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All items104863 of 104878Tuesday night at the EuphoriaBad 1950s Business to Business Advertising
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Posted 4 years ago

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potrero
(155 items)

There are hundreds of these, showing every rr station imaginable, from huge urban "Union Stations" to tiny little rural depots. Like factory postcards, its a genre I can't resist. By the way, the term Union Station doesn't have to do with the Civil War or or the U.S. particularly, but the fact that these were consolidated stations that served multiple railroads. In the early days, each of the major passenger rr companies built their own stations in big cities - a situation which was obviously not sustainable.

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  1. Savoychina1 Savoychina1, 4 years ago
    The great thing about collectors is that we personalize each collection. Potrero doesn't need all post cards, just those close to his beloved trains! Actually I think he and I grew up in different towns together. Deltiology was one of my first loves !
  2. Lee Sayer, 3 years ago
    Saginaw Michigan had several great train depots,the most popular was the Potter Street Station.Check out eBay.Just pump in Saginaw Michigan.When I was a young lad the area aroung the station was a beehive of activity,shoe stores,shoe repair,pawn shops,movie theater,restraunts and of coarse saloons.This is the depot where the loggers would come into town from the months in the woods and was ready to have a good time.Most people have never heard of Saginaw and don't realize what a boom town it was from 1860s to the late 1960s.During the lumber era billions of board feet of lumber was shipped by rail and water.Also a by product of the sawmills was salt,over 20,000,000 barrels were shipped around the world.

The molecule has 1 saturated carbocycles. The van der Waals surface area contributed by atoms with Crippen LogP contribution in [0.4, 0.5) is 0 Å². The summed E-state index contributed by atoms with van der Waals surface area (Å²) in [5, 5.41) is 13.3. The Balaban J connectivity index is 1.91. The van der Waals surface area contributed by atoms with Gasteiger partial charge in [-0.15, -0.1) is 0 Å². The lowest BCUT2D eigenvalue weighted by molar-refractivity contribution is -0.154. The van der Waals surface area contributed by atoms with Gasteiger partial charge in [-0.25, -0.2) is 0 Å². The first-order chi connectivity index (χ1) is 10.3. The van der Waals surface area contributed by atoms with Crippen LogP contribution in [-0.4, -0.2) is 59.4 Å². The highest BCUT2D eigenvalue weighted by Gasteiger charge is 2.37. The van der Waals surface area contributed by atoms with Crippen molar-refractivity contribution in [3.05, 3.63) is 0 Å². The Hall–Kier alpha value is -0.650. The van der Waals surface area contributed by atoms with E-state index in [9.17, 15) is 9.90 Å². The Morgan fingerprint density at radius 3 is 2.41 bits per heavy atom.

3. Ted_Straub Ted_Straub, 10 months ago
    The Binghamton station is still there, though not taking passengers any more! On its premises can still be seen the Marconi tower for radio transmissions between trains, stations, and for the reception of radio programs for the passengers' enjoyment.

    Also, the sidings where sleeping cars were positioned after being detached from night trains are still present, as well as the steam hookups which kept these cars warm during cold Binghamton nights. The night trains cut out sleeping cars at various points in order to accommodate business travelers.

    "Put me off at Buffalo"......a number of miles up the line...

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